Making Local the Easy Choice: Wisconsin’s Farm to Institution Procurement Strategy
This session will share the results of Wisconsin’s Farm to Institution Procurement Strategy, a two-year USDA grant-funded project to align the supply and demand for local food in Wisconsin’s cafeterias. Workshop participants will learn about the project’s methods, key successes, and major challenges in developing supply chain pathways for five minimally-processed, locally produced products—applesauce, broccoli florets, fresh-cut carrot coins, potato wedges, and yogurt. Attendees will then workshop their own procurement strategies for the cafeteria settings in their region, and consider new partnerships that they may be able to leverage for long-term institutional food transformation.
Marie Wilson, Wisconsin Farm to Institution; Kymm Mutch, Wisconsin Farm to Institution
Grocery stores: Four, from-the-field strategies activating retailers to grow equitable, regional food systems
Billions of food dollars are spent every year at grocery stores in the United States. Yet many smaller independent stores, which are often the sole outposts of healthy food in urban and rural communities, struggle in an era of Wal-Mart and Amazon. Food systems advocates are increasingly partnering with traditional grocers on efforts that increase local food sourcing and healthy food access, while supporting the bottom line of participating stores. This interactive session will spotlight four interlocking strategies from the field including: SNAP produce incentives to boost the purchasing power of low-income families; financing and technical assistance geared to healthy food retailers; food hub connections to increase local sourcing; and innovations in online ordering and delivery to better serve hard-to-reach, vulnerable communities. Stories from the field will be followed by break-out sessions where participants can map out how to incorporate such grocery partnerships in their own communities.
Noah Fulmer, Fair Food Network; Jean Chorazyczewksi, Michigan Good Food Fund and Fair Food Network; Laura Edwards Orr, Red Tomato
Food Service Management Companies — Structures, Incentives, & Strategies for Collaboration
One of the main strategies for hubs and other social enterprise aggregators is to “scale up” operations by selling into institutional food service-specifically dining services at universities, hospitals, assisted living facilities, and the like. In this session get an insider’s view and a reality check on what is possible when working with institutions where dining is managed by a national food service management company. Presenters will describe the structure of managed institutional dining, including the role of Group Purchasing Organizations, and the pathways from farm to food service. Resources from a two- year farm-to-university initiative in North Carolina will be shared, along with practical advice and workable strategies to build relationships and market connections to institutional dining.
Rebecca Dunning, North Carolina State University; Matt Rogers, Aramark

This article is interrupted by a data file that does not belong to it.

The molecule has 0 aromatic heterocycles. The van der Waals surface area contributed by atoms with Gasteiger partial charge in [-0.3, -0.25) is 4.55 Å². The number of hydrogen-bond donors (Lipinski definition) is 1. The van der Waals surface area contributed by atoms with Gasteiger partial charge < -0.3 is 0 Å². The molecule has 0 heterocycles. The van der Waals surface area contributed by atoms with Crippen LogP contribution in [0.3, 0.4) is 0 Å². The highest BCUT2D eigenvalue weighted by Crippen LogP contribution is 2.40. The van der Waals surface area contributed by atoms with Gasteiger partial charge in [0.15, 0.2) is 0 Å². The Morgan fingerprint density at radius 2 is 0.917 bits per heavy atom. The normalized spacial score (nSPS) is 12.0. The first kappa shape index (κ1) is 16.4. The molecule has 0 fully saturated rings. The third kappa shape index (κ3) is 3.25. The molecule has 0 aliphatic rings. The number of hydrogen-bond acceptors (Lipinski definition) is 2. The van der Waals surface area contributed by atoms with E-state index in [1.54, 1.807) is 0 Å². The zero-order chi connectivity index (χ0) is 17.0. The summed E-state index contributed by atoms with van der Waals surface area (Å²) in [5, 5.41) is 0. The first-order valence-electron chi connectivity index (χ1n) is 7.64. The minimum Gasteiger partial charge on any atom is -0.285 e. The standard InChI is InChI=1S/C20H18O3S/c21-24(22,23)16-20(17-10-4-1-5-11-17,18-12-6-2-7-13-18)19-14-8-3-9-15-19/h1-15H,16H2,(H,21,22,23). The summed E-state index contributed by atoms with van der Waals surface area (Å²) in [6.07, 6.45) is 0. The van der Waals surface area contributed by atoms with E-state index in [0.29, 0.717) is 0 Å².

For the Love of Local: A Value-Chain Perspective on Making Local Sourcing Work
The key component of food value chains is the awareness that building and having transparent and trust-based relationships can produce positive outcomes for all parties. Or, in other words, partnerships create more value overtime than purely transactional relationships. In this panel discussion, Kristen Osgood, Regenerative Strategy Manager for Stern Produce, will discuss her experience building Stern’s local buying program, Arizona Fresh Together. As a formalized, stand-alone program, Arizona Fresh Together engages and involves farmers, foodservice operators, institutions and retail locations in effort towards building a robust local food system for Arizona. Allison Blansfield, Value Chain Manager for Sweetgreen, and Henry Catalan, COO of Jayleaf Farms, will share their experience engaging produce distributors to build value chains, and their journey in building a lasting partnership that has positively impacted both businesses.
Allison Blansfield, Sweetgreen; Henry Catalan, Jayleaf, LLC; Kristin Osgood, Stern Produce
Farm to College: The Undiscovered Institutional Goldmine
While many think of “farm to school” and “farm to hospital” as primary institutional markets, the college and university market holds some of the greatest market potential for local food hubs. Although not all, many colleges have a combination of activist community members, a more flexible budget than public K-12 schools, and various dining facilities on campus, all which allow a way for hubs to start as small suppliers, and offer the potential of scaling up. In this session you will hear different perspectives on the college market. Farm to Institution New England has gathered, and will share, a significant amount of practical data from their region’s colleges, building a deep understanding of the market from the buyer’s side. Farm Logix is a highly successful supply chain management system that provides the infrastructure that facilitates farm to institution sales. They will share how they have been successful selling into colleges, and how that market is different from other institutional markets.
Linda Mallers, FarmLogix; Nessa Richman, Farm to Institution New England; Hannah Leighton, Farm to Institution New England